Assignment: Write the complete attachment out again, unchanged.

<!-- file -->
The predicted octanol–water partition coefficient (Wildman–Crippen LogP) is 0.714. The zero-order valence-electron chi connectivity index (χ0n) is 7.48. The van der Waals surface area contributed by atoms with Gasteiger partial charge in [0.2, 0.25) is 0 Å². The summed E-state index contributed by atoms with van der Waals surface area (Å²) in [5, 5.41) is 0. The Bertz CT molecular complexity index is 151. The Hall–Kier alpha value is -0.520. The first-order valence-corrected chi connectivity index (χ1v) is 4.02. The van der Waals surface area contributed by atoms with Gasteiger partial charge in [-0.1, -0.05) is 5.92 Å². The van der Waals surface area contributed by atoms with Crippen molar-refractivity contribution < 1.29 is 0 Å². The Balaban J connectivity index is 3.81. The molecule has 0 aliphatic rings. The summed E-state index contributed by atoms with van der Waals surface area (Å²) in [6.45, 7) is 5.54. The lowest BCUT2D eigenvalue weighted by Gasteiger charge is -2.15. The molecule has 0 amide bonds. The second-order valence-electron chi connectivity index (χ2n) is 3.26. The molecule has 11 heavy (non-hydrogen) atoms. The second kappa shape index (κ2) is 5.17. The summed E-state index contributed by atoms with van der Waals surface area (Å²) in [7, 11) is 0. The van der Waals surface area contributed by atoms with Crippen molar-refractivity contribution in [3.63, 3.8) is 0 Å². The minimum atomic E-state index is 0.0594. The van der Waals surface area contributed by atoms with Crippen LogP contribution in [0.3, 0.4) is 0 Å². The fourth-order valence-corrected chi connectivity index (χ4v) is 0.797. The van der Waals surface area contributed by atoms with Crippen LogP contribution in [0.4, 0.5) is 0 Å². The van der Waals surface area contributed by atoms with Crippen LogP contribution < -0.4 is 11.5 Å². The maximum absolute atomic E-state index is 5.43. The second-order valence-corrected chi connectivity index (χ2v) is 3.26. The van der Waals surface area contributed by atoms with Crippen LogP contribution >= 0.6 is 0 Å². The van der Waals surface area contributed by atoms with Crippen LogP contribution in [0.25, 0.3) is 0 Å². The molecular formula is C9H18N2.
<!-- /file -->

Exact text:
The predicted octanol–water partition coefficient (Wildman–Crippen LogP) is 0.714. The zero-order valence-electron chi connectivity index (χ0n) is 7.48. The van der Waals surface area contributed by atoms with Gasteiger partial charge in [0.2, 0.25) is 0 Å². The summed E-state index contributed by atoms with van der Waals surface area (Å²) in [5, 5.41) is 0. The Bertz CT molecular complexity index is 151. The Hall–Kier alpha value is -0.520. The first-order valence-corrected chi connectivity index (χ1v) is 4.02. The van der Waals surface area contributed by atoms with Gasteiger partial charge in [-0.1, -0.05) is 5.92 Å². The van der Waals surface area contributed by atoms with Crippen molar-refractivity contribution < 1.29 is 0 Å². The Balaban J connectivity index is 3.81. The molecule has 0 aliphatic rings. The summed E-state index contributed by atoms with van der Waals surface area (Å²) in [6.45, 7) is 5.54. The lowest BCUT2D eigenvalue weighted by Gasteiger charge is -2.15. The molecule has 0 amide bonds. The second-order valence-electron chi connectivity index (χ2n) is 3.26. The molecule has 11 heavy (non-hydrogen) atoms. The second kappa shape index (κ2) is 5.17. The summed E-state index contributed by atoms with van der Waals surface area (Å²) in [7, 11) is 0. The van der Waals surface area contributed by atoms with Crippen molar-refractivity contribution in [3.63, 3.8) is 0 Å². The minimum atomic E-state index is 0.0594. The van der Waals surface area contributed by atoms with Crippen LogP contribution in [0.3, 0.4) is 0 Å². The fourth-order valence-corrected chi connectivity index (χ4v) is 0.797. The van der Waals surface area contributed by atoms with Crippen LogP contribution in [0.4, 0.5) is 0 Å². The van der Waals surface area contributed by atoms with Crippen LogP contribution < -0.4 is 11.5 Å². The maximum absolute atomic E-state index is 5.43. The second-order valence-corrected chi connectivity index (χ2v) is 3.26. The van der Waals surface area contributed by atoms with Crippen LogP contribution >= 0.6 is 0 Å². The van der Waals surface area contributed by atoms with Crippen LogP contribution in [0.25, 0.3) is 0 Å². The molecular formula is C9H18N2.